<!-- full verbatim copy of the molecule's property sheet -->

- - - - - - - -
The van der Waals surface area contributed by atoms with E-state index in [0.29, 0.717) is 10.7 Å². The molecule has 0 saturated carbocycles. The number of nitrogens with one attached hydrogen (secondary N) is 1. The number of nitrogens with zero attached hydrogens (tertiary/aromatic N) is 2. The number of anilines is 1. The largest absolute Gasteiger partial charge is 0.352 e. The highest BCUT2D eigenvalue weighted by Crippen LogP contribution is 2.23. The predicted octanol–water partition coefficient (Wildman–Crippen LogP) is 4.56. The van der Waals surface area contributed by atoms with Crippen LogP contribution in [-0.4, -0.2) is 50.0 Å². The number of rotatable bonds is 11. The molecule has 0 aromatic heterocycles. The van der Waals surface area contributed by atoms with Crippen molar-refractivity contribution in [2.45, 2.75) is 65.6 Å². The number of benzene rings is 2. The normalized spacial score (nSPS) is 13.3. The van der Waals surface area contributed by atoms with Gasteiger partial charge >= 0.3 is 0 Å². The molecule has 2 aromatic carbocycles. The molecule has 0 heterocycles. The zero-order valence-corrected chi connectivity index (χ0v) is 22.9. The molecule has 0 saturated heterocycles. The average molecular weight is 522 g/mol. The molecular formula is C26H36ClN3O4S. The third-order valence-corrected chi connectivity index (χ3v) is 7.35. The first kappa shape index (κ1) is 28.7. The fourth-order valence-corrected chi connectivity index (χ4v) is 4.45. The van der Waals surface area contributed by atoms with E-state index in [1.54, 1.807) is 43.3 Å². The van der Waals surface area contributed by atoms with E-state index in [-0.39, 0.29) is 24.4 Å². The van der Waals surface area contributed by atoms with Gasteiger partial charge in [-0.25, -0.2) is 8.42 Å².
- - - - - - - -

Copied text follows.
The van der Waals surface area contributed by atoms with E-state index in [0.29, 0.717) is 10.7 Å². The molecule has 0 saturated carbocycles. The number of nitrogens with one attached hydrogen (secondary N) is 1. The number of nitrogens with zero attached hydrogens (tertiary/aromatic N) is 2. The number of anilines is 1. The largest absolute Gasteiger partial charge is 0.352 e. The highest BCUT2D eigenvalue weighted by Crippen LogP contribution is 2.23. The predicted octanol–water partition coefficient (Wildman–Crippen LogP) is 4.56. The van der Waals surface area contributed by atoms with Crippen LogP contribution in [-0.4, -0.2) is 50.0 Å². The number of rotatable bonds is 11. The molecule has 0 aromatic heterocycles. The van der Waals surface area contributed by atoms with Crippen molar-refractivity contribution in [2.45, 2.75) is 65.6 Å². The number of benzene rings is 2. The normalized spacial score (nSPS) is 13.3. The van der Waals surface area contributed by atoms with Gasteiger partial charge >= 0.3 is 0 Å². The molecule has 2 aromatic carbocycles. The molecule has 0 heterocycles. The zero-order valence-corrected chi connectivity index (χ0v) is 22.9. The molecule has 0 saturated heterocycles. The average molecular weight is 522 g/mol. The molecular formula is C26H36ClN3O4S. The third-order valence-corrected chi connectivity index (χ3v) is 7.35. The first kappa shape index (κ1) is 28.7. The fourth-order valence-corrected chi connectivity index (χ4v) is 4.45. The van der Waals surface area contributed by atoms with E-state index in [1.54, 1.807) is 43.3 Å². The van der Waals surface area contributed by atoms with E-state index in [-0.39, 0.29) is 24.4 Å². The van der Waals surface area contributed by atoms with Gasteiger partial charge in [-0.25, -0.2) is 8.42 Å².